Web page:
Colpach Castle

Colpach Castle

Colpach Castle (French: Château de Colpach), located in Colpach-Bas near Ell in western Luxembourg, dates from the beginning of the 14th century when it was a stronghold. It was adapted as a manor house in the 18th century. Today it is a convalescent centre run by the Red Cross.[1]


The castle was originally a small medieval stronghold surrounded by a moat, similar to the castles at Ell and Everlange. The earliest reference dates from 1303. From 1628, it belonged to the Pforzheims who filled in the moat and converted it into a modest manor house around 1747 (the date on the entrance gate). In the 19th century, it was administered as a farming centre by Baron Edouard de Marches who lived in Guirsch Castle near Arlon. In about 1870, he laid out the gardens surrounding the castle. The lake with an island, the curved pathways, the ornamental bushes and trees can still be seen today. In 1874, his widow née Cécile Papier married the famous Hungarian painter Michael Munkácsy. They spent their summers in Colpach Castle and the winters in Paris. In 1886, Franz Liszt visited the couple in Colpach shortly before his death. After 1900, the castle was increasingly deserted by Munkácsy's widow who died in 1915.

Émile Mayrisch, head of ARBED, bought the castle and surrounding area on 27 January 1917.[2] From 1917 to 1920, he had the castle enlarged and modified by the architect Sosthène Weis, lending it a simple but elegant style.[2]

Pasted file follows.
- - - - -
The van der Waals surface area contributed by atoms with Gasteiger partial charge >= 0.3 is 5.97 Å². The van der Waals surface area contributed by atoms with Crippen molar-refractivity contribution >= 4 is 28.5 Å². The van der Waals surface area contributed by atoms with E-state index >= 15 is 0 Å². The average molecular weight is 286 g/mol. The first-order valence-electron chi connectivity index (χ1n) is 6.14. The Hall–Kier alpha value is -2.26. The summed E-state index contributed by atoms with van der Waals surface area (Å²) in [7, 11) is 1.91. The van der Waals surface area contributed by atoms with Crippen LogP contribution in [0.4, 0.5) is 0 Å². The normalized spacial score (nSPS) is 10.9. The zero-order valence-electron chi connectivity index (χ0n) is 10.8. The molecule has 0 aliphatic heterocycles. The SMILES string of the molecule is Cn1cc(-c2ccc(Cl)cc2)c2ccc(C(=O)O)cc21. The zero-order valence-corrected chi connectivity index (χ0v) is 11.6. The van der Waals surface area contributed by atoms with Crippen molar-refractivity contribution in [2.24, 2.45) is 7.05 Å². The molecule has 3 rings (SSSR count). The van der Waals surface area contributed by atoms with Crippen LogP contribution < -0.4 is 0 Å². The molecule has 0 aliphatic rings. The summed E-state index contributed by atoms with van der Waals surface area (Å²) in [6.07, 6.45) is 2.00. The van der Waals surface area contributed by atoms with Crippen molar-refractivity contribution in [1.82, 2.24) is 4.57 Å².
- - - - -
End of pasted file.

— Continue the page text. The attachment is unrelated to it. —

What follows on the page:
Together with his wife Aline, Mayrisch made the castle a centre of attraction for noteworthy politicians, economists, writers and artists between the two world wars. Guests included Walther Rathenau, André Gide, Jacques Rivière, Otto Bartning and Théo van Rysselberghe.[1][3]

In 1947, Aline Mayrisch bequeathed the castle to the Red Cross for use as a convalescent home. The facilities have been constantly improved over the years.[3]

The castle today

The property has been listed as a national monument since 2002. The park is open to visitors all the year round. It is particularly suitable for handicapped visitors.[4]

See also

Wikimedia Commons has media related to Colpach Castle.


  1. 1 2 "Château de Colpach", Association des Châteaux Luxembourgeois. (French) Retrieved 31 March 2011.
  2. 1 2 "Castle and Park". Croix-Rouge luxembourgeoise. Retrieved 27 July 2014.
  3. 1 2 "Die Gemeinde Ell und seine Kuriositäten", Government of Luxembourg Press Office. (German) Retrieved 31 March 2011.
  4. "Index: Château de Colpach", Association des châteaux luxembourgeois. (French) Retrieved 1 April 2011.

Coordinates: 49°45′28″N 5°49′32″E / 49.75778°N 5.82556°E / 49.75778; 5.82556

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